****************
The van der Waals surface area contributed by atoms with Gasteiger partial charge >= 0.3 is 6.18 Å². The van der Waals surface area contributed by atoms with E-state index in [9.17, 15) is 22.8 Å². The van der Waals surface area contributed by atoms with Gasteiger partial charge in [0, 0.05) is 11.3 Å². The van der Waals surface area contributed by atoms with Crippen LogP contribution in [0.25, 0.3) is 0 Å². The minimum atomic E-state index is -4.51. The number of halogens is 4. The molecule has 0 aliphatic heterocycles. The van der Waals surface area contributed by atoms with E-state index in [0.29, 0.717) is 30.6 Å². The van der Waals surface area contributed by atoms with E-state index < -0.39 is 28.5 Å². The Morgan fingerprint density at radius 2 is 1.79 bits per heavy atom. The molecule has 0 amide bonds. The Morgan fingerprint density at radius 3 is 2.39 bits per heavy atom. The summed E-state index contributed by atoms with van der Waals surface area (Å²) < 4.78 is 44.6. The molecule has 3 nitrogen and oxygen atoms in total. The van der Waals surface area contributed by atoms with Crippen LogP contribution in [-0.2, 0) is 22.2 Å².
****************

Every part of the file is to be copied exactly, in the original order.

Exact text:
The van der Waals surface area contributed by atoms with Gasteiger partial charge >= 0.3 is 6.18 Å². The van der Waals surface area contributed by atoms with E-state index in [9.17, 15) is 22.8 Å². The van der Waals surface area contributed by atoms with Gasteiger partial charge in [0, 0.05) is 11.3 Å². The van der Waals surface area contributed by atoms with Crippen LogP contribution in [0.25, 0.3) is 0 Å². The minimum atomic E-state index is -4.51. The number of halogens is 4. The molecule has 0 aliphatic heterocycles. The van der Waals surface area contributed by atoms with E-state index in [0.29, 0.717) is 30.6 Å². The van der Waals surface area contributed by atoms with E-state index < -0.39 is 28.5 Å². The Morgan fingerprint density at radius 2 is 1.79 bits per heavy atom. The molecule has 0 amide bonds. The Morgan fingerprint density at radius 3 is 2.39 bits per heavy atom. The summed E-state index contributed by atoms with van der Waals surface area (Å²) < 4.78 is 44.6. The molecule has 3 nitrogen and oxygen atoms in total. The van der Waals surface area contributed by atoms with Crippen LogP contribution in [-0.2, 0) is 22.2 Å².